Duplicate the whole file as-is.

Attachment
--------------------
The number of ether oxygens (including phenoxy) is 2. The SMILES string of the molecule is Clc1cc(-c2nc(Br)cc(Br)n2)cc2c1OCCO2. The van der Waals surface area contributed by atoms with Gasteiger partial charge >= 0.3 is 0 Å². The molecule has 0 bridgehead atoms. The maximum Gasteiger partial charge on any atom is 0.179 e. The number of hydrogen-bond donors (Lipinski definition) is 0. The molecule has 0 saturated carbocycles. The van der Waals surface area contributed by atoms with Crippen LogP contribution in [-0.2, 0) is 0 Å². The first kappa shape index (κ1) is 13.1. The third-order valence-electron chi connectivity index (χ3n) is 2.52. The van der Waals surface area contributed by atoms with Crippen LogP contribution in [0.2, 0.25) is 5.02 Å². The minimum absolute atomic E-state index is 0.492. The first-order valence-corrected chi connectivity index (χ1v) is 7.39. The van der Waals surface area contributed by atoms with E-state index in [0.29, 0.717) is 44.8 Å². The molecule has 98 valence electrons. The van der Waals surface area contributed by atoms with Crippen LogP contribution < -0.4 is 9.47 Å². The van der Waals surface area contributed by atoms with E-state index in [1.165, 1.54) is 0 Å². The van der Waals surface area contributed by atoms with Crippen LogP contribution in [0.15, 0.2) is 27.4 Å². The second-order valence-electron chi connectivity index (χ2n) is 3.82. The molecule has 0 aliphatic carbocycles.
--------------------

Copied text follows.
The number of ether oxygens (including phenoxy) is 2. The SMILES string of the molecule is Clc1cc(-c2nc(Br)cc(Br)n2)cc2c1OCCO2. The van der Waals surface area contributed by atoms with Gasteiger partial charge >= 0.3 is 0 Å². The molecule has 0 bridgehead atoms. The maximum Gasteiger partial charge on any atom is 0.179 e. The number of hydrogen-bond donors (Lipinski definition) is 0. The molecule has 0 saturated carbocycles. The van der Waals surface area contributed by atoms with Crippen LogP contribution in [-0.2, 0) is 0 Å². The first kappa shape index (κ1) is 13.1. The third-order valence-electron chi connectivity index (χ3n) is 2.52. The van der Waals surface area contributed by atoms with Crippen LogP contribution in [0.2, 0.25) is 5.02 Å². The minimum absolute atomic E-state index is 0.492. The first-order valence-corrected chi connectivity index (χ1v) is 7.39. The van der Waals surface area contributed by atoms with E-state index in [0.29, 0.717) is 44.8 Å². The molecule has 98 valence electrons. The van der Waals surface area contributed by atoms with Crippen LogP contribution < -0.4 is 9.47 Å². The van der Waals surface area contributed by atoms with E-state index in [1.165, 1.54) is 0 Å². The van der Waals surface area contributed by atoms with Crippen LogP contribution in [0.15, 0.2) is 27.4 Å². The second-order valence-electron chi connectivity index (χ2n) is 3.82. The molecule has 0 aliphatic carbocycles.